The Five Things We Cannot Change

The process of sorting and tossing is bringing many gifts…One piece of paper that didn’t get tossed, is the copy of a chart from David Richo’s 2005 book The Five Things We Cannot Changeand the Happiness We Find by Embracing Them.

In my final issue of the Martha’s Musings bi-monthly newsletter just last week,  I expressed my angst and sadness about the world situation, the changes to which, in my 82nd year, I am finally awakening. Whether it be the climate disaster, the 750,000 lives lost to CoVid, immigration issues, law enforcement, justice not for all, education, the medical system, not much is working.   And the political polarization is severe.

Fortunately , David Richo’s “chart” brings the necessary framework if one seeks reassurance.   Not only is my grieving normal, it is necessary.  Somehow I have to face, not resist or deny, and let go. I must learn the personal lessons which will allow me to live in peace.

The five things we cannot change are familiar. And sometimes they happen all at once.

  • Things change and end. (Lots of things are changing and ending in my life as I suppose they are in yours, including my “hopes” for the future.) 
  • Things do not always go according to plan.  
  • Life is not always fair. 
  • Pain is a part of life. 
  • People are not loving and loyal all of the time.

Typically, we fear these things.  They are neither fun to anticipate nor to live through.

As I find myself masking that fear with stoicism, over planning to control, and blaming others,  I “up” my guard to protect myself from each of those pains in life.  Perhaps you do, too.

But Richo advises there is a way forward.  Certainly grieving is the first. I also must remind myself that you win some and you lose some.  And you need to allow the pain, say “ouch” without retaliating.   As Meg Wheatley, a long term leadership consultant has come to advise in these tough times, “While continuing to face some very serious national realities, we must find our bravery to work locally for justice.”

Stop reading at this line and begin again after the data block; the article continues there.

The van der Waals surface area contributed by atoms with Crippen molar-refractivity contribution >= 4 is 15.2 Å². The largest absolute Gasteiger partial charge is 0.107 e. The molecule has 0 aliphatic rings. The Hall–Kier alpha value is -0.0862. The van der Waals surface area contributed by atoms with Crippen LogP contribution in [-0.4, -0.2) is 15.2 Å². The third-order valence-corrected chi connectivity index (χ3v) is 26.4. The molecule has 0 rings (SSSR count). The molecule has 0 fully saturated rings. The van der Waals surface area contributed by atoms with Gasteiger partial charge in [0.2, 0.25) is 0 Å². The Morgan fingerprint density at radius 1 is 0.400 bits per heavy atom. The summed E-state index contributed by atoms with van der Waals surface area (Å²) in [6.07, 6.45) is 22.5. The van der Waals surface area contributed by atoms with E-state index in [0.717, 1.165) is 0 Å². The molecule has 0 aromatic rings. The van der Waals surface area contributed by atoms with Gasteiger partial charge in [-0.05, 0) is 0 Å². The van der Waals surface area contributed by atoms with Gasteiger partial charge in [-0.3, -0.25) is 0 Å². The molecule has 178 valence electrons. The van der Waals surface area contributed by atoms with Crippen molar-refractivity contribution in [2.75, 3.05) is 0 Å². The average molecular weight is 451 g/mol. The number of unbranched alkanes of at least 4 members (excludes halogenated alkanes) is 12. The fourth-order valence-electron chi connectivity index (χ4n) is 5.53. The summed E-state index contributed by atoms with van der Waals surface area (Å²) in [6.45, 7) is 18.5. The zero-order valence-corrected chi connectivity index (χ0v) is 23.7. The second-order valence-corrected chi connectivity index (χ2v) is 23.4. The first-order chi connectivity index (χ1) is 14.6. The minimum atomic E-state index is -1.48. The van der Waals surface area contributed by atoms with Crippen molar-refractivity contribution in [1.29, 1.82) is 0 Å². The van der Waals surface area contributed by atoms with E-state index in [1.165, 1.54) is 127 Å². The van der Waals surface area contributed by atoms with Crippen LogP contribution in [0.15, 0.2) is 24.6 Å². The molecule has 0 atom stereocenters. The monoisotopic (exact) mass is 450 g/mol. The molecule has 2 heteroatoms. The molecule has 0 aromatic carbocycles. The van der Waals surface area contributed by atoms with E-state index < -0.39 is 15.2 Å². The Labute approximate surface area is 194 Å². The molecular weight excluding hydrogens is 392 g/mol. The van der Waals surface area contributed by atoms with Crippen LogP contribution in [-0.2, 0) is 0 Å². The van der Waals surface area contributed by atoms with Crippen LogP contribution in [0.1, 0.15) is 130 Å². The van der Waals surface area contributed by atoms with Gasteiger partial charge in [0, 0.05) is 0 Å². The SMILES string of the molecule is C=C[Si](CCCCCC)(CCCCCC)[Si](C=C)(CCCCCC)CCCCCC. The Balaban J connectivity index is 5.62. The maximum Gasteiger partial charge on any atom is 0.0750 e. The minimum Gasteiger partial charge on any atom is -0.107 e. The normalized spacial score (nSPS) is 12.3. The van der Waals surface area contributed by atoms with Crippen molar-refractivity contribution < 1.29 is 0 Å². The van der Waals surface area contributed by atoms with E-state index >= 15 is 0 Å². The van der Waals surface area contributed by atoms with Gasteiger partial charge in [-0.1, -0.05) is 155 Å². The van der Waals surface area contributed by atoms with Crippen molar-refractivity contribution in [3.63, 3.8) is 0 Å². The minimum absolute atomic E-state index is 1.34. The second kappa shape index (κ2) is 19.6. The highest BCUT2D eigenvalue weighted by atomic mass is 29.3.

While I fear this sounds too neat as a package amidst my tears, I am starting to notice the newspaper articles and TV features which demonstrate local shifts in the right direction.  Our primarily Puerto Rican town has just elected a highly qualified and first Latinx mayor, Joshua Garcia. I anticipate good changes rippling out from that accomplishment due to the brave, insistent work of many, many people.

CBS 60-Minutes (11/21/21) featured the story of a psychology professor at YALE, expert in the science of racial profiling. Phillip Goff was challenged into bravery to deploy his expertise in a wider more effective way.  He co-founded the Center for Policing Equity, which is currently advising police departments to better allocate their resources to lower the incidence of community violence. The changes are showing demonstrated success. Thus some national models are being created locally.  See the NPR report on his work.

And so the journey continues.  The question remains for me, “Who am I choosing to be in these very tough times?”  

But first, I’ll grieve.

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